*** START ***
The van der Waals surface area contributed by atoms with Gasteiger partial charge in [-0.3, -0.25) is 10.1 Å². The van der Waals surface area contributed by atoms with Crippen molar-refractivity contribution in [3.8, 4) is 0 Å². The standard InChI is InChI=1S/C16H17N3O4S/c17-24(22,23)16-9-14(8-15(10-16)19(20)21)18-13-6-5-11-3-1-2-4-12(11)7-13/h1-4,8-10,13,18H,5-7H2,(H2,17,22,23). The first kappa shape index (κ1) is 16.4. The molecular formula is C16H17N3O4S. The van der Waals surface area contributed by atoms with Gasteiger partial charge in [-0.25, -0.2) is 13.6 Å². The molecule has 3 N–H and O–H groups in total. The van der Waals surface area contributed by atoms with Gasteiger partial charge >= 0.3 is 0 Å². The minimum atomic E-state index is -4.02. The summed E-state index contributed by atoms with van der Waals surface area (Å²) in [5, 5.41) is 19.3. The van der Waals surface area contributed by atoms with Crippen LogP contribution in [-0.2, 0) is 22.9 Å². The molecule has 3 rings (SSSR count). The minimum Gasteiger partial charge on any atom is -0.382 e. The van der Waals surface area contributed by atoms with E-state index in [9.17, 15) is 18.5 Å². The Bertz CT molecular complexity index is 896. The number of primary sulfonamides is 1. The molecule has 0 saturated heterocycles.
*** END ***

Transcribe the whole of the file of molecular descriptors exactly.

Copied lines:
The van der Waals surface area contributed by atoms with Gasteiger partial charge in [-0.3, -0.25) is 10.1 Å². The van der Waals surface area contributed by atoms with Crippen molar-refractivity contribution in [3.8, 4) is 0 Å². The standard InChI is InChI=1S/C16H17N3O4S/c17-24(22,23)16-9-14(8-15(10-16)19(20)21)18-13-6-5-11-3-1-2-4-12(11)7-13/h1-4,8-10,13,18H,5-7H2,(H2,17,22,23). The first kappa shape index (κ1) is 16.4. The molecular formula is C16H17N3O4S. The van der Waals surface area contributed by atoms with Gasteiger partial charge in [-0.25, -0.2) is 13.6 Å². The molecule has 3 N–H and O–H groups in total. The van der Waals surface area contributed by atoms with Gasteiger partial charge >= 0.3 is 0 Å². The minimum atomic E-state index is -4.02. The summed E-state index contributed by atoms with van der Waals surface area (Å²) in [5, 5.41) is 19.3. The van der Waals surface area contributed by atoms with Crippen LogP contribution in [-0.2, 0) is 22.9 Å². The molecule has 3 rings (SSSR count). The minimum Gasteiger partial charge on any atom is -0.382 e. The van der Waals surface area contributed by atoms with E-state index in [9.17, 15) is 18.5 Å². The Bertz CT molecular complexity index is 896. The number of primary sulfonamides is 1. The molecule has 0 saturated heterocycles.